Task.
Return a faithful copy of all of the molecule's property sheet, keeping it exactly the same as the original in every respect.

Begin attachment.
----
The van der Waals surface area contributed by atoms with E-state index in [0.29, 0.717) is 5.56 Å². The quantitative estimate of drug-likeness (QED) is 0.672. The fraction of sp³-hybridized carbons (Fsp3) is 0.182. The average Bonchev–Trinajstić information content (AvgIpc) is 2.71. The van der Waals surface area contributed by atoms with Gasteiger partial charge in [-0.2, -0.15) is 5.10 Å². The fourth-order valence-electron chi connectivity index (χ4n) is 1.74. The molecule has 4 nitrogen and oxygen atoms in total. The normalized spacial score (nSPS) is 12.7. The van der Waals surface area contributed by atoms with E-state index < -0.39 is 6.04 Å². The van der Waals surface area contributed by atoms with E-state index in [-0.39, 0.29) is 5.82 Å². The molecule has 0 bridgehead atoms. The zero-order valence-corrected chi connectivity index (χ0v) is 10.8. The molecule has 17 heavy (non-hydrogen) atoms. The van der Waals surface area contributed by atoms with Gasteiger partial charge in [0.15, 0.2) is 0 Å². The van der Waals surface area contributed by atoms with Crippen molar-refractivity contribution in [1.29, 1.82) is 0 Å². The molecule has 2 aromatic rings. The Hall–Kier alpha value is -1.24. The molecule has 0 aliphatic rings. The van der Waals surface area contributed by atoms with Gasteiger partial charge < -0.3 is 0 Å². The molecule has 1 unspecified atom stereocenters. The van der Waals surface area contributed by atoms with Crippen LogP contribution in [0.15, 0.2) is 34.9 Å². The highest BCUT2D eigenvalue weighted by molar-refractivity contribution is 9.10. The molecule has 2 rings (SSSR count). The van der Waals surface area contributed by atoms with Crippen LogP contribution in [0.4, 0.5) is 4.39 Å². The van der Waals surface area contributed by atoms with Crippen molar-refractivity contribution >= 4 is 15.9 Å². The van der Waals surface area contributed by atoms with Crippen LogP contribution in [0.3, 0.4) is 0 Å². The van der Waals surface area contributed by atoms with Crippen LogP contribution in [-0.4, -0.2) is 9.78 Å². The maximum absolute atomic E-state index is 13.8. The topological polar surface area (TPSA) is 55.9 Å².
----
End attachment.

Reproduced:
The van der Waals surface area contributed by atoms with E-state index in [0.29, 0.717) is 5.56 Å². The quantitative estimate of drug-likeness (QED) is 0.672. The fraction of sp³-hybridized carbons (Fsp3) is 0.182. The average Bonchev–Trinajstić information content (AvgIpc) is 2.71. The van der Waals surface area contributed by atoms with Gasteiger partial charge in [-0.2, -0.15) is 5.10 Å². The fourth-order valence-electron chi connectivity index (χ4n) is 1.74. The molecule has 4 nitrogen and oxygen atoms in total. The normalized spacial score (nSPS) is 12.7. The van der Waals surface area contributed by atoms with E-state index < -0.39 is 6.04 Å². The van der Waals surface area contributed by atoms with E-state index in [-0.39, 0.29) is 5.82 Å². The molecule has 0 bridgehead atoms. The zero-order valence-corrected chi connectivity index (χ0v) is 10.8. The molecule has 17 heavy (non-hydrogen) atoms. The van der Waals surface area contributed by atoms with Gasteiger partial charge in [0.15, 0.2) is 0 Å². The van der Waals surface area contributed by atoms with Crippen molar-refractivity contribution in [1.29, 1.82) is 0 Å². The molecule has 2 aromatic rings. The Hall–Kier alpha value is -1.24. The molecule has 0 aliphatic rings. The van der Waals surface area contributed by atoms with Gasteiger partial charge < -0.3 is 0 Å². The molecule has 1 unspecified atom stereocenters. The van der Waals surface area contributed by atoms with Crippen LogP contribution in [0.15, 0.2) is 34.9 Å². The highest BCUT2D eigenvalue weighted by molar-refractivity contribution is 9.10. The molecule has 2 rings (SSSR count). The van der Waals surface area contributed by atoms with Crippen LogP contribution in [0.4, 0.5) is 4.39 Å². The van der Waals surface area contributed by atoms with Crippen molar-refractivity contribution >= 4 is 15.9 Å². The van der Waals surface area contributed by atoms with Crippen LogP contribution in [0.3, 0.4) is 0 Å². The van der Waals surface area contributed by atoms with Crippen LogP contribution in [-0.4, -0.2) is 9.78 Å². The maximum absolute atomic E-state index is 13.8. The topological polar surface area (TPSA) is 55.9 Å².